What if an employer is willing to hired the differently abled but isn’t sure how to make it work on a practical, efficient level? Consulting firms (such as Griffin-Hammis Associates) and some vocational rehabilitation counselors might be able to offer guidance. One strategy they might suggest is called “job carving.” First, the range of tasks performed in a company is reviewed. If an atypical worker could handle some of the tasks, those duties might be carved away from the workload of current employees and given to the eager new hire. This has the benefit of freeing up the existing employees to focus more of their time on higher-end tasks. Meanwhile the lower-end tasks are still getting done, without the employer paying higher-wage staff members to do them. It’s a win-win-win.
To become a successful employee, a job-seeker needs to either possess some useful skills or be trainable to acquire needed skills. For atypical young people who are wobbly on stamina and perseverance, making the time and monetary commitment for community college, trade school, or a four-year college may be out of reach. There just aren’t many low-cost, low-risk places where they can try their hand at a vocational skill to see if they like it, then get more training and practice with something they do like.
One such place Jackie told me about is Vocademy in Riverside, CA. It’s a “makerspace,” where anybody – teenager to senior citizen, neurodiverse or neurotypical – can come in and learn real-world, hands-on skills. The introductory classes are free, after which the participant might pay $45 – $130 for a 4-hour class plus the cost of materials. There are no grades, tests, or semesters; it’s possible to switch to another skill at any time. The participant can decide how much skill he or she wants to acquire in doing things like (among others) 3D Printing, Laser Engraving, Welding, Woodshop, Sewing, Home and Construction, Costumes and Prop Making, and Programming and Coding. Those wanting to practice what they’ve learned in class can buy a membership, which allows them to use the tools and space at the Vocademy facility in the afternoon and evening. Memberships generally run from $100 to $150 per month.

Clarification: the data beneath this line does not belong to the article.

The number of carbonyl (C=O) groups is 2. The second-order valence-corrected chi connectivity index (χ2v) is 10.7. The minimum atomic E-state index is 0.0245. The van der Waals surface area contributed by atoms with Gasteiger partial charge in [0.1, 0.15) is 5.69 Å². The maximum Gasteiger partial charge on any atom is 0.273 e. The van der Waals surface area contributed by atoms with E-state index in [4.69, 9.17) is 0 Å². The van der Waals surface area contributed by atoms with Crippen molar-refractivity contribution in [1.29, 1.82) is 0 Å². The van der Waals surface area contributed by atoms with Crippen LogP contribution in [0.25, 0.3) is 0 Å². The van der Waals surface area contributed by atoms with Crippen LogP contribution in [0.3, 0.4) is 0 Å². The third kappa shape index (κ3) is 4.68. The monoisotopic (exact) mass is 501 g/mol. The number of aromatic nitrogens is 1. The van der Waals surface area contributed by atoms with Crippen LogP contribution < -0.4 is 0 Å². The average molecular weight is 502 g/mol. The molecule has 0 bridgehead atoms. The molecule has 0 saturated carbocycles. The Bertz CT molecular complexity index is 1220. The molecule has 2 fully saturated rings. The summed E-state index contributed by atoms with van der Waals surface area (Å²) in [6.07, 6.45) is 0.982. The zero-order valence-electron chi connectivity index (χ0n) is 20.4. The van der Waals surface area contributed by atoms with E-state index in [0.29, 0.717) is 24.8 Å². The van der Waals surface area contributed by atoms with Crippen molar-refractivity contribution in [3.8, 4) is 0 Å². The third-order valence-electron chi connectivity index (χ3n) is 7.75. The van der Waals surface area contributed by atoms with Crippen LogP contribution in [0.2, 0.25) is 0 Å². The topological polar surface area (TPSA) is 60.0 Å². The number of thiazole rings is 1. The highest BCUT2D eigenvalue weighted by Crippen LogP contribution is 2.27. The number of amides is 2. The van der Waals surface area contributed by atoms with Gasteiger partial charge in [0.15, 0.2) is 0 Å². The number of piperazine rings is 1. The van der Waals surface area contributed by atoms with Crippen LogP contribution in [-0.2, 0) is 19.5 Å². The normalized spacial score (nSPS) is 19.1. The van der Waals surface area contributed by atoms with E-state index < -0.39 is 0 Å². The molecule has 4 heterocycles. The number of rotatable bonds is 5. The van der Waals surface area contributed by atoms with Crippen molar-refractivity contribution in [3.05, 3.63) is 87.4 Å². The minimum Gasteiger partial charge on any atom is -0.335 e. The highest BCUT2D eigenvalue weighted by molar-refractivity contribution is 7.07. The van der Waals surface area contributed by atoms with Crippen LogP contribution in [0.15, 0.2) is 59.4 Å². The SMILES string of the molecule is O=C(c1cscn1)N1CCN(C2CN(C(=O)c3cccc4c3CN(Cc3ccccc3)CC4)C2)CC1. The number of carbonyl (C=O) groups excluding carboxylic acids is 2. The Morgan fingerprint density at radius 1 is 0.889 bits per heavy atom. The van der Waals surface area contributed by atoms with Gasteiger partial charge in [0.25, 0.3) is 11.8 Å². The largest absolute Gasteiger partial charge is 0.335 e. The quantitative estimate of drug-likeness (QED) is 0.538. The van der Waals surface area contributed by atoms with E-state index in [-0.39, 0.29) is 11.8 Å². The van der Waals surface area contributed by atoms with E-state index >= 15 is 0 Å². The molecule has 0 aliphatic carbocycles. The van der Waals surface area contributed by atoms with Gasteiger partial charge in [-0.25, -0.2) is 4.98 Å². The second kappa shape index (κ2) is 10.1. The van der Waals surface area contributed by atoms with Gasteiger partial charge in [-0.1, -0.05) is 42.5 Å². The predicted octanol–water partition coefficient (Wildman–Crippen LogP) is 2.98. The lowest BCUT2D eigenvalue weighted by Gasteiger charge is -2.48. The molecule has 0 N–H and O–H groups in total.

One of Jackie’s goals is to create another program, based on the Vocademy model, that would provide training and access to skills that commonly fall in the atypical young person’s wheelhouse, including culinary arts, video game design, and software testing.
Brainstorming further, I’m wondering whether some programs for at-risk youth could be adapted to our kiddos. For instance, I read about one program in Los Angeles for teens with a criminal record where they are trained to direct and monitor webcams recording activities of wildlife in Alaska. Something like that might appeal to lots of our young people who think differently!
It’s clear we need innovative thinking (and doing) to increase the opportunities for our young people. Their current job-seeking climate is mostly dismal. We need alternative ways to improve the skills sets of our young people, and we need more employers to get on board with giving them a chance. With that, we can change the dynamic for a growing atypical population that, because of limited opportunity, experiences repeated rejection when attempting to earn a paycheck and do something useful.